4. After seeing this little beauty at Old Warden aerodrome and wanting to have a crack at scratch building something I decided it was time to dip my toe in the water. _V5A6869 by Richard Williams, on Flickr The first hurdle was making the cowling, I don't have a rotary tool so making cylindrical shapes is somewhat challenging. Luckily the top of an Encona Hot Pepper Sauce bottle is pretty much the perfect size. Bristol Scout 1264 Cowling by Richard Williams, on Flickr A bit of thinning with a milling head in a pin vice and removing the raised grips and it's there. I found a cheap resin Le Rhone engine on evil bay, a little surgery was needed to get it to fit but very little will be visible. 20200704_225156 by Richard Williams, on Flickr The frame took many efforts before it was usable, the tail feathers even more so. I think they're still a tad too thick so another attempt may happen. Scout framework. by Richard Williams, on Flickr Unfortunately I broke my thumb playing cricket last week so progress has stopped until I can handle tools again but I'm healing fast for an old bloke so hopefully I can whittle a prop, add some turtle deck formers and start detailing the interior next week. I am a total scratch building newbie so any advice would be very welcome. Thanks for reading. Richie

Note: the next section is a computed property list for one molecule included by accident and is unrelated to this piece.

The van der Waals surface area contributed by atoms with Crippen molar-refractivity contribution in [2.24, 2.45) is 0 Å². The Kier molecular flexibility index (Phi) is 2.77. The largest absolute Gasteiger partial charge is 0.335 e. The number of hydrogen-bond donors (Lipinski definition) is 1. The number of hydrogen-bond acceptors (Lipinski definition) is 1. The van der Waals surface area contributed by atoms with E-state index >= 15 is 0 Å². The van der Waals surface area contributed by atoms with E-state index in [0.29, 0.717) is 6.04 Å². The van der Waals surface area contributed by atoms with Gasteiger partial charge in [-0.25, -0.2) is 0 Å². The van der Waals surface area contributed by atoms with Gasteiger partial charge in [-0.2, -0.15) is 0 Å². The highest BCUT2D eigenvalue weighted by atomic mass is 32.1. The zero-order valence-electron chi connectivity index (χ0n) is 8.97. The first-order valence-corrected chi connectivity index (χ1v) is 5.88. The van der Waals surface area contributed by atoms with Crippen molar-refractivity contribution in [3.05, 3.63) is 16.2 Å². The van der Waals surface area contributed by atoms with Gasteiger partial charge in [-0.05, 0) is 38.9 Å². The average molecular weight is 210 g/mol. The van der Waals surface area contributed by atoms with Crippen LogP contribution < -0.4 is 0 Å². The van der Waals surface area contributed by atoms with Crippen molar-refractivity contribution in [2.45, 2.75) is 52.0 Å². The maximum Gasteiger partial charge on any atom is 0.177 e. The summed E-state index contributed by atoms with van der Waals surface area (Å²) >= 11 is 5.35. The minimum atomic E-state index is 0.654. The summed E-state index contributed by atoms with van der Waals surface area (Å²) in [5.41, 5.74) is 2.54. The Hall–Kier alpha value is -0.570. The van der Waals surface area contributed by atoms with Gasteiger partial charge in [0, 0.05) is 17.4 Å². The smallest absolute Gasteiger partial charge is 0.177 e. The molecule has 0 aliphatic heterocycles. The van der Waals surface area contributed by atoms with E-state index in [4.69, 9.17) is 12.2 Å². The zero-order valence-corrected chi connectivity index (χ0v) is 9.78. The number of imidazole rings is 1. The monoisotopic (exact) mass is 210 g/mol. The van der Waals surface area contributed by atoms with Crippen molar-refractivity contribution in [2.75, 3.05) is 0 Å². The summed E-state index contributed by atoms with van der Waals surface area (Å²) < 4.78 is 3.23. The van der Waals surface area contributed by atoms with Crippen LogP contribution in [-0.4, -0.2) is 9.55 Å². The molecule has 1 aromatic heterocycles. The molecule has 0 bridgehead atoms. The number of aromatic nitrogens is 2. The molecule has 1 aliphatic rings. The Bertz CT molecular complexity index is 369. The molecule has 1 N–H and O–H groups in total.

5. I bought this kit in November 2018 at Telford the first year that Wingnuts attended. TheY brought with them a selection of kits some of which were damaged and this is one of them. It was about half the retail price at the time. It was marked WD on the box and on closer inspection it did have a crack in one fuselage side but not much else. This is the cracked fuselage side with a lot of stress bends. Here are the contents of the box with the box with the three A4 sheets of lozenge decals. This will be a pleasure to do and am looking forward to it and so will take my time. Let’s face it I am not going to be doing another one of these now.